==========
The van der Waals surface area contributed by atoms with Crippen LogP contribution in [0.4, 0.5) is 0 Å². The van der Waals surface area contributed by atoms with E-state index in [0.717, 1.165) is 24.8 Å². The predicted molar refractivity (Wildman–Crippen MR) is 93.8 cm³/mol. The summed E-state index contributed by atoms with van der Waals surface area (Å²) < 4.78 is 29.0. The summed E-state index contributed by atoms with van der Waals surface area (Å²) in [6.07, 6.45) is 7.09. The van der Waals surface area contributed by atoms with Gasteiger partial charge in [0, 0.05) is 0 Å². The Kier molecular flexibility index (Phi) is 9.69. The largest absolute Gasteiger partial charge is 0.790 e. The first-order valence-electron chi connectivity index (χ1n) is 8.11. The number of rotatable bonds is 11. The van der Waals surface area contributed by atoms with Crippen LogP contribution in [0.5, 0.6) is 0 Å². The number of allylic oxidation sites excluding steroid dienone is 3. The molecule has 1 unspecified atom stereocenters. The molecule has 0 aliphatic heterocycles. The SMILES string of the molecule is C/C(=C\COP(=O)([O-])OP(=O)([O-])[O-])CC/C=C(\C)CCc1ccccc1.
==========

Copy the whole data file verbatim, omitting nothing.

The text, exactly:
The van der Waals surface area contributed by atoms with Crippen LogP contribution in [0.4, 0.5) is 0 Å². The van der Waals surface area contributed by atoms with E-state index in [0.717, 1.165) is 24.8 Å². The predicted molar refractivity (Wildman–Crippen MR) is 93.8 cm³/mol. The summed E-state index contributed by atoms with van der Waals surface area (Å²) < 4.78 is 29.0. The summed E-state index contributed by atoms with van der Waals surface area (Å²) in [6.07, 6.45) is 7.09. The van der Waals surface area contributed by atoms with Gasteiger partial charge in [0, 0.05) is 0 Å². The Kier molecular flexibility index (Phi) is 9.69. The largest absolute Gasteiger partial charge is 0.790 e. The first-order valence-electron chi connectivity index (χ1n) is 8.11. The number of rotatable bonds is 11. The van der Waals surface area contributed by atoms with Crippen LogP contribution in [0.5, 0.6) is 0 Å². The number of allylic oxidation sites excluding steroid dienone is 3. The molecule has 1 unspecified atom stereocenters. The molecule has 0 aliphatic heterocycles. The SMILES string of the molecule is C/C(=C\COP(=O)([O-])OP(=O)([O-])[O-])CC/C=C(\C)CCc1ccccc1.